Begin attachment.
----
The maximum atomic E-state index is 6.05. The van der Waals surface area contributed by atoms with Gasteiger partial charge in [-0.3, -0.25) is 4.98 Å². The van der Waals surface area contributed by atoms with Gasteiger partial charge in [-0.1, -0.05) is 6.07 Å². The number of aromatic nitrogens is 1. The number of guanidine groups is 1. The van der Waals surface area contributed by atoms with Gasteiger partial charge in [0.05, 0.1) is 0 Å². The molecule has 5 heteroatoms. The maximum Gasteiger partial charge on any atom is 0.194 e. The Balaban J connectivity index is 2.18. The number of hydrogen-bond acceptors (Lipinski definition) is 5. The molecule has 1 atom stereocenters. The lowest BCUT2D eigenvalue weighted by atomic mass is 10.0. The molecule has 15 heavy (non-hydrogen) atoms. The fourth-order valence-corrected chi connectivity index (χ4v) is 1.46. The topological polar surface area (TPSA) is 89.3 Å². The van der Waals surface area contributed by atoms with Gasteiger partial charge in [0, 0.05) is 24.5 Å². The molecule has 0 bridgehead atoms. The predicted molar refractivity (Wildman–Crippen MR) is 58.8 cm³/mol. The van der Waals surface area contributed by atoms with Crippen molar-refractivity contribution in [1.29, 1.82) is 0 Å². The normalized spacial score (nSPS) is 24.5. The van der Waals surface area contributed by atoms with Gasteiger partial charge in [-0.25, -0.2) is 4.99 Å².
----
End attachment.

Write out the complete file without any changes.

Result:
The maximum atomic E-state index is 6.05. The van der Waals surface area contributed by atoms with Gasteiger partial charge in [-0.3, -0.25) is 4.98 Å². The van der Waals surface area contributed by atoms with Gasteiger partial charge in [-0.1, -0.05) is 6.07 Å². The number of aromatic nitrogens is 1. The number of guanidine groups is 1. The van der Waals surface area contributed by atoms with Gasteiger partial charge in [0.05, 0.1) is 0 Å². The molecule has 5 heteroatoms. The maximum Gasteiger partial charge on any atom is 0.194 e. The Balaban J connectivity index is 2.18. The number of hydrogen-bond acceptors (Lipinski definition) is 5. The molecule has 1 atom stereocenters. The lowest BCUT2D eigenvalue weighted by atomic mass is 10.0. The molecule has 15 heavy (non-hydrogen) atoms. The fourth-order valence-corrected chi connectivity index (χ4v) is 1.46. The topological polar surface area (TPSA) is 89.3 Å². The van der Waals surface area contributed by atoms with Gasteiger partial charge in [0, 0.05) is 24.5 Å². The molecule has 0 bridgehead atoms. The predicted molar refractivity (Wildman–Crippen MR) is 58.8 cm³/mol. The van der Waals surface area contributed by atoms with Crippen molar-refractivity contribution in [1.29, 1.82) is 0 Å². The normalized spacial score (nSPS) is 24.5. The van der Waals surface area contributed by atoms with Gasteiger partial charge in [-0.25, -0.2) is 4.99 Å².